Tag: New Jersey HotelsView All Tags
Last time we checked in with Revel, they were in the process of filing for Chapter 11 bankruptcy. Last week, a court judge approved a $250 million financing plan that will allow the hotel and casino to continue its operations, including employee wages, sustaining loyalty programs, and paying its bills.
That’s good news for visitors this summer, who, in theory, shouldn’t see any operational changes if they look to help Revel make a comeback. That said, Revel laid off 83 workers last Wednesday from a variety of positions, so it remains to be seen whether those cuts will have any noticeable effect on the consumer (they still have 3,217 employees, so we’re guessing they’ll be all right).
According to the Associated Press, Revel is also rumored to be considering whether to drop its non-smoking policy, which is thought by many, including HC, to be one of the reasons for the casino’s poor performance. It is one of the few Atlantic City venues to have such a regulation.
[UPDATE: We received an email from Revel's public relations firm who has asked us to reword our story to indicate that the hotel "plans to file a consensual prepackaged chapter 11." ] Things just keep getting worse for the Revel in Atlantic City. On Tuesday, the most expensive casino ever built in New Jersey announced that it will file for Chapter 11 bankruptcy.
While it is a shame to see, we suppose it doesn't really come as a surprise as Revel's performance has not only been under tight scrutiny since its opening last spring, it has also been pretty poor, consistently at the bottom of the rankings when it comes to gambling revenue in Atlantic City. A lot of that disappointment and inability to attract a wide variety of clientele has been blamed on the hotel's non-smoking policy and high-priced restaurants.
Apparently, the house doesn't always win.
Casino Hotels / Hurricane Sandy / Atlantic City Hotels / Revel Resorts / Borgata / New Jersey Hotels / → All Tags
Over a week later, much of the Jersey Shore has been devastated, and the Atlantic City boardwalk has all but disappeared, but casinos and hotels are starting to open up once more.
For starters, Revel re-opened on Saturday at noon, with the following words:
"Revel sustained minimal damage and although our team is fully ready, we have elected to reopen tomorrow to allow for residents to return to their homes. We are grateful to our staff for their continued support"
The 740-room Golden Nugget, which recently completed a major $150 million renovation in April, was the first casino to re-open after the storm. In fact, owners were so anxious to get gamblers back in the building that the doors were flung open within hours of Governor Chris Christie's official go-ahead on Friday.
Hurricane Sandy / Hotel News / Manhattan Hotels / New Jersey Hotels / Saturday Night Live / Hotel Fees / Room Service / → All Tags
As was the case in the aftermath of Hurricane Katrina, disaster victims in New York and New Jersey are now being promised temporary government-paid hotel stays, if their housing situation (or lack thereof) warrants it. Though, don't go thinking these folks are headed for The Plaza or anything. At this point, all they care about is a dry, warm bed and a toilet that flushes.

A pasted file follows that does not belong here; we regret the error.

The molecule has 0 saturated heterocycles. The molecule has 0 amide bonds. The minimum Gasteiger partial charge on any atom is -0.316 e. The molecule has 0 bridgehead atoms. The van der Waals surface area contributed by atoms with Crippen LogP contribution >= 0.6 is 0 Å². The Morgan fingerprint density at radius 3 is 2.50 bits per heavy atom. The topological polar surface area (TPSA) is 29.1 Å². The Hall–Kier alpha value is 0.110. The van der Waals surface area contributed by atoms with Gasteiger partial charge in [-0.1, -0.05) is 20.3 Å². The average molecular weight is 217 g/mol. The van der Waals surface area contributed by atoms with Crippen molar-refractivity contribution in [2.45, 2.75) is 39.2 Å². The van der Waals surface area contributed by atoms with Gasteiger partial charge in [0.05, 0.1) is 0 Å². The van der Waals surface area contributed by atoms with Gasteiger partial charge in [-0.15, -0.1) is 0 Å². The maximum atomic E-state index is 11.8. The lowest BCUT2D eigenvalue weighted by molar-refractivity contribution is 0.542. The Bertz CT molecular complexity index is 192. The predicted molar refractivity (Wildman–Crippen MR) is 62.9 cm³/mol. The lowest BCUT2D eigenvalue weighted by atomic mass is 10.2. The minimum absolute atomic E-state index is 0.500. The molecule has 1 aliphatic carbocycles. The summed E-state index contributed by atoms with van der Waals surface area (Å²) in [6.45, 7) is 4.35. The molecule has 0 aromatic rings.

Here's how it works: FEMA agrees to foot the bill for pre-arranged hotel stays that have been assigned to victims by a third party contractor (whose name is Corporate Lodging Consultants, in case you were wondering). The cost of the rooms is set at a fixed rate--the same rate paid for all federal employees who stay in hotels while on business.
The trouble is, even with that cushy government discount, rooms in NYC are still kinda pricey. Like $295/night pricey.
Which is why FEMA is now stipulating that, while eligible victims will indeed receive hotel rooms, the government won't pick up any room service or telephone charges.
Things are tough all over! Some hotels and travel apps are whining about our reports that their Hurricane Sandy fees aren't unfair at all, and now it looks like the Pittsburgh Steelers are in trouble! They'll have to march right back home after their game against the New York Giants at the MetLife Stadium in East Rutherford, N.J. scheduled for 4:25pm on Sunday.
Why? There’s simply no room at the inn. Any inn,(not even the no-tell motels?), to take on the 53-man football team.
The Steelers' regular hotel in Jersey City is without power for their booking tomorrow night and they can't find alternate lodging. This will force the team to fly the great distance to Newark (an hour) on the day of the game (the NFL requires visiting teams to arrive at least one day before kickoff) and return to Pittsburgh that same day. But again, take note of the game time: 4:25 p.m. So, we’re not talking a break-of-dawn flight, here, buddies. Perspective!
Atlantic City usually gets all the love when it comes to hotels in New Jersey (though occasionally we've seen some action down in Hoboken too). Now, the Hudson Reporter has tipped us off to a new "upscale" hotel that will be housed inside an old bank from the 1920s in Jersey City, about twenty minutes from lower Manhattan.